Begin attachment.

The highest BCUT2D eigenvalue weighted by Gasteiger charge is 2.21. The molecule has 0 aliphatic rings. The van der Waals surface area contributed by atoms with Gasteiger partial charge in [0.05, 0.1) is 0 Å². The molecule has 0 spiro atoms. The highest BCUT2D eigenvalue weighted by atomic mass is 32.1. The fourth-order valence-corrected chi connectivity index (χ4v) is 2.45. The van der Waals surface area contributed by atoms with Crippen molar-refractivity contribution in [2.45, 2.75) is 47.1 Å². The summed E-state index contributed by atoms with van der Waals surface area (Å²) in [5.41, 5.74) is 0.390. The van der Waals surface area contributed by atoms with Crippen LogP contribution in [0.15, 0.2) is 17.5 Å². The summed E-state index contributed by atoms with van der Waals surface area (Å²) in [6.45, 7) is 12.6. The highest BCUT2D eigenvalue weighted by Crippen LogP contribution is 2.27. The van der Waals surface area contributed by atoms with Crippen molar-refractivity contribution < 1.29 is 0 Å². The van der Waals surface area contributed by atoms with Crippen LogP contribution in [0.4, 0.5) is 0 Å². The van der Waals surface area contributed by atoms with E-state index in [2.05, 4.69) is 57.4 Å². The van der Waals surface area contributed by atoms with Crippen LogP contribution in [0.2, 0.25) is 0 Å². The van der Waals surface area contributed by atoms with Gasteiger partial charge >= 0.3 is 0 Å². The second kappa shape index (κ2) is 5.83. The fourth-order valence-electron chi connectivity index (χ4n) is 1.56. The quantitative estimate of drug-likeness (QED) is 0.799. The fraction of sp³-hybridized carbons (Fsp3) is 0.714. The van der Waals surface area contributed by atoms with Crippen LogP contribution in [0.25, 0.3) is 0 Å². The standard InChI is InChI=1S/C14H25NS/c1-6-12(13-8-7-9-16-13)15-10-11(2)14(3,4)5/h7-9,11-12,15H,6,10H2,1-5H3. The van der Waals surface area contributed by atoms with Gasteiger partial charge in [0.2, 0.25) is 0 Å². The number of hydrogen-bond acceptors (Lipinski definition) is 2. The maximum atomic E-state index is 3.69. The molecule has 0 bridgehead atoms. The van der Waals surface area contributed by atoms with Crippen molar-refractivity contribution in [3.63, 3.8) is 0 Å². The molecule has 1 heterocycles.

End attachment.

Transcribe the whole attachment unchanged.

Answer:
The highest BCUT2D eigenvalue weighted by Gasteiger charge is 2.21. The molecule has 0 aliphatic rings. The van der Waals surface area contributed by atoms with Gasteiger partial charge in [0.05, 0.1) is 0 Å². The molecule has 0 spiro atoms. The highest BCUT2D eigenvalue weighted by atomic mass is 32.1. The fourth-order valence-corrected chi connectivity index (χ4v) is 2.45. The van der Waals surface area contributed by atoms with Crippen molar-refractivity contribution in [2.45, 2.75) is 47.1 Å². The summed E-state index contributed by atoms with van der Waals surface area (Å²) in [5.41, 5.74) is 0.390. The van der Waals surface area contributed by atoms with Crippen LogP contribution in [0.15, 0.2) is 17.5 Å². The summed E-state index contributed by atoms with van der Waals surface area (Å²) in [6.45, 7) is 12.6. The highest BCUT2D eigenvalue weighted by Crippen LogP contribution is 2.27. The van der Waals surface area contributed by atoms with Crippen molar-refractivity contribution < 1.29 is 0 Å². The van der Waals surface area contributed by atoms with Crippen LogP contribution in [0.4, 0.5) is 0 Å². The van der Waals surface area contributed by atoms with E-state index in [2.05, 4.69) is 57.4 Å². The van der Waals surface area contributed by atoms with Crippen LogP contribution in [0.2, 0.25) is 0 Å². The van der Waals surface area contributed by atoms with Gasteiger partial charge >= 0.3 is 0 Å². The second kappa shape index (κ2) is 5.83. The fourth-order valence-electron chi connectivity index (χ4n) is 1.56. The quantitative estimate of drug-likeness (QED) is 0.799. The fraction of sp³-hybridized carbons (Fsp3) is 0.714. The van der Waals surface area contributed by atoms with Crippen LogP contribution in [0.25, 0.3) is 0 Å². The standard InChI is InChI=1S/C14H25NS/c1-6-12(13-8-7-9-16-13)15-10-11(2)14(3,4)5/h7-9,11-12,15H,6,10H2,1-5H3. The van der Waals surface area contributed by atoms with Gasteiger partial charge in [0.2, 0.25) is 0 Å². The number of hydrogen-bond acceptors (Lipinski definition) is 2. The maximum atomic E-state index is 3.69. The molecule has 0 bridgehead atoms. The van der Waals surface area contributed by atoms with Crippen molar-refractivity contribution in [3.63, 3.8) is 0 Å². The molecule has 1 heterocycles.